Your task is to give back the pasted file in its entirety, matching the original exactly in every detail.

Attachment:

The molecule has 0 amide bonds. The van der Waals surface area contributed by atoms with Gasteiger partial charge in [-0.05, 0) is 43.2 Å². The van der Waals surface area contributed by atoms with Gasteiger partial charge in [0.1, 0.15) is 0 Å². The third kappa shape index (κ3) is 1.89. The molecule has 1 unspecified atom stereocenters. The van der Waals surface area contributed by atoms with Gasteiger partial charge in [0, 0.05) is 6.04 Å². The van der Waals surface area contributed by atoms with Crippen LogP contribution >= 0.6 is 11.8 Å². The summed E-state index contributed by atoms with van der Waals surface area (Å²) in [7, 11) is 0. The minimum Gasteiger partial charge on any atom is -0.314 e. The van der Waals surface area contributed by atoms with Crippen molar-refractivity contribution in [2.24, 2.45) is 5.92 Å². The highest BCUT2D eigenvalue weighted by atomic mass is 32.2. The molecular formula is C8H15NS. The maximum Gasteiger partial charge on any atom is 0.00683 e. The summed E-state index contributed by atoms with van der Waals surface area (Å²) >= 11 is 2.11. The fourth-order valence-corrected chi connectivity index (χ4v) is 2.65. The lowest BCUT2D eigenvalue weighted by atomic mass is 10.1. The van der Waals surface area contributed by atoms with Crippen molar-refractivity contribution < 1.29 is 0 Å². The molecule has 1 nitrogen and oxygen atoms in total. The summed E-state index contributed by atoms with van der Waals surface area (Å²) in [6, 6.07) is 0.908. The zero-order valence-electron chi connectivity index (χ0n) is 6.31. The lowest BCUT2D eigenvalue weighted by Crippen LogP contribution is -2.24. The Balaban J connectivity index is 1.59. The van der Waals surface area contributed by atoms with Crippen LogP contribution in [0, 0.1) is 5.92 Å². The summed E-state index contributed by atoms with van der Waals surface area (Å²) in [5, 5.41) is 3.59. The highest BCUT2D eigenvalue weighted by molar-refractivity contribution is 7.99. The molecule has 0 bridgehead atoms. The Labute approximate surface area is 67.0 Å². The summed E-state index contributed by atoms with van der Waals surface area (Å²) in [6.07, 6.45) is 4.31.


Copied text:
The molecule has 0 amide bonds. The van der Waals surface area contributed by atoms with Gasteiger partial charge in [-0.05, 0) is 43.2 Å². The van der Waals surface area contributed by atoms with Gasteiger partial charge in [0.1, 0.15) is 0 Å². The third kappa shape index (κ3) is 1.89. The molecule has 1 unspecified atom stereocenters. The van der Waals surface area contributed by atoms with Gasteiger partial charge in [0, 0.05) is 6.04 Å². The van der Waals surface area contributed by atoms with Crippen LogP contribution >= 0.6 is 11.8 Å². The summed E-state index contributed by atoms with van der Waals surface area (Å²) in [7, 11) is 0. The minimum Gasteiger partial charge on any atom is -0.314 e. The van der Waals surface area contributed by atoms with Crippen molar-refractivity contribution in [2.24, 2.45) is 5.92 Å². The highest BCUT2D eigenvalue weighted by atomic mass is 32.2. The molecular formula is C8H15NS. The maximum Gasteiger partial charge on any atom is 0.00683 e. The summed E-state index contributed by atoms with van der Waals surface area (Å²) >= 11 is 2.11. The fourth-order valence-corrected chi connectivity index (χ4v) is 2.65. The lowest BCUT2D eigenvalue weighted by atomic mass is 10.1. The van der Waals surface area contributed by atoms with Crippen molar-refractivity contribution < 1.29 is 0 Å². The molecule has 1 nitrogen and oxygen atoms in total. The summed E-state index contributed by atoms with van der Waals surface area (Å²) in [6, 6.07) is 0.908. The zero-order valence-electron chi connectivity index (χ0n) is 6.31. The lowest BCUT2D eigenvalue weighted by Crippen LogP contribution is -2.24. The Balaban J connectivity index is 1.59. The van der Waals surface area contributed by atoms with Crippen LogP contribution in [0, 0.1) is 5.92 Å². The summed E-state index contributed by atoms with van der Waals surface area (Å²) in [5, 5.41) is 3.59. The highest BCUT2D eigenvalue weighted by molar-refractivity contribution is 7.99. The molecule has 0 bridgehead atoms. The Labute approximate surface area is 67.0 Å². The summed E-state index contributed by atoms with van der Waals surface area (Å²) in [6.07, 6.45) is 4.31.